Building a cutting-edge data processing environment on a budget

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As a penniless academic I wanted to do "big data" for science. Open source, Python, and simple patterns were the way forward. Staying on top of todays growing datasets is an arm race. Data analytics machinery —clusters, NOSQL, visualization, Hadoop, machine learning, ...— can spread a team's resources thin. Focusing on simple patterns, lightweight technologies, and a good understanding of the applications gets us most of the way for a fraction of the cost.

I will present a personal perspective on ten years of scientific data processing with Python. What are the emerging patterns in data processing? How can modern data-mining ideas be used without a big engineering team? What constraints and design trade-offs govern software projects like scikit-learn, Mayavi, or joblib? How can we make the most out of distributed hardware with simple framework-less code?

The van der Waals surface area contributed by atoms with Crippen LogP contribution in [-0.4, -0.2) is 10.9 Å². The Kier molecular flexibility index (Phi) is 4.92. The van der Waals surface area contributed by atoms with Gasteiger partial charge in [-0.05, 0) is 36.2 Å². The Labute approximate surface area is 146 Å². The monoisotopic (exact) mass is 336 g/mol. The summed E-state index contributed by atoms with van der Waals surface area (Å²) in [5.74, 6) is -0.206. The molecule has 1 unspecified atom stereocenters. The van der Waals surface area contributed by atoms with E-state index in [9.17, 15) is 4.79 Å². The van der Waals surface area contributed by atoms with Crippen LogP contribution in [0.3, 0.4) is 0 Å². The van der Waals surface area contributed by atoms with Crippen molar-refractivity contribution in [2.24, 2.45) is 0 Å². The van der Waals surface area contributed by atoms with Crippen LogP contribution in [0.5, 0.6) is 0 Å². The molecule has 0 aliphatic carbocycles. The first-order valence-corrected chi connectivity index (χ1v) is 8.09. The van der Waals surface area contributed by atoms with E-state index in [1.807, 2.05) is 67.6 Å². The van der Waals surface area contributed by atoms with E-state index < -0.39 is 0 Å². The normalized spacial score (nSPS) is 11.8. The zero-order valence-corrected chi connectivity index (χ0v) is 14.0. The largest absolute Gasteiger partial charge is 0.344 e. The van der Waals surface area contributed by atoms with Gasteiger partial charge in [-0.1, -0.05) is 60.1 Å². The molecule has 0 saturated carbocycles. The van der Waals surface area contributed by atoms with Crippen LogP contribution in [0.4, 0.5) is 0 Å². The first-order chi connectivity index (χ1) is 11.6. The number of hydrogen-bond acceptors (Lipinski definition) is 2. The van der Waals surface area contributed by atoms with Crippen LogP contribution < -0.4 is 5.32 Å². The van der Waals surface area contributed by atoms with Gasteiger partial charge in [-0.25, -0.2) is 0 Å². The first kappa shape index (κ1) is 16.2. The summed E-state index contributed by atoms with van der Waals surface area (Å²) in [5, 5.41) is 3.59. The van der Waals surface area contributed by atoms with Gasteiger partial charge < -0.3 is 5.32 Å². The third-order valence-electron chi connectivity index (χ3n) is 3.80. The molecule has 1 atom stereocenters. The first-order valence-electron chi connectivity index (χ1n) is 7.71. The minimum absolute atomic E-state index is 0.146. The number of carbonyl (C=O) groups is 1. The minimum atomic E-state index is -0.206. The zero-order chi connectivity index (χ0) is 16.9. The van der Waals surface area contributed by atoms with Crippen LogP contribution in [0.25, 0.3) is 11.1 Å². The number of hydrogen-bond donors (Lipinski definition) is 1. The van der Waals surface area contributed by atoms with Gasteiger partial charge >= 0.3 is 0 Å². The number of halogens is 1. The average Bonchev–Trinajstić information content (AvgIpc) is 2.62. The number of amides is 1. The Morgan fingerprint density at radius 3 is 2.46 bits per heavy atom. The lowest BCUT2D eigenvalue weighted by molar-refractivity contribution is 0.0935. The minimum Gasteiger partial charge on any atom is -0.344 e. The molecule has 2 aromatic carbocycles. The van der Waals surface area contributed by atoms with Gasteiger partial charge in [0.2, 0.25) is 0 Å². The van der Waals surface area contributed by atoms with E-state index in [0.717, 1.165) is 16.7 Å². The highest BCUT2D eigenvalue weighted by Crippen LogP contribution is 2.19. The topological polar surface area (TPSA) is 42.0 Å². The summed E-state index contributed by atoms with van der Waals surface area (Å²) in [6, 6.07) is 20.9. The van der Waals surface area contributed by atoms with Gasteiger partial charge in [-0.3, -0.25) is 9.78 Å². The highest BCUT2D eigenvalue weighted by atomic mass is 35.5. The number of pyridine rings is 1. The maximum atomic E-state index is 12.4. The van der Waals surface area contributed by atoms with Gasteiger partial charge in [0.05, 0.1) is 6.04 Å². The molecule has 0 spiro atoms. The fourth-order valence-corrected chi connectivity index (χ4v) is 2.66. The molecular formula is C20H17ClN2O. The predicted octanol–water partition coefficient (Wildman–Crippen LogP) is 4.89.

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Building a cutting-edge data processing environment on a budget

  1. 1. Building a cutting-edge data processing environment on a budget Ga¨l Varoquaux e This talk is not about rocket science!
  2. 2. Building a cutting-edge data processing environment on a budget Ga¨l Varoquaux e Disclaimer: this talk is as much about people and projects as it is about code and algorithms.
  3. 3. Growing up as a penniless academic I did a PhD in quantum physics
  4. 4. Growing up as a penniless academic I did a PhD in quantum physics Vacuum (leaks) Electronics (shorts) Lasers (mis-alignment) Best training ever for agile project management
  5. 5. Growing up as a penniless academic I did a PhD in quantum physics Vacuum (leaks) Electronics (shorts) Lasers (mis-alignment) Computers were only one of the many moving parts Matlab Instrument control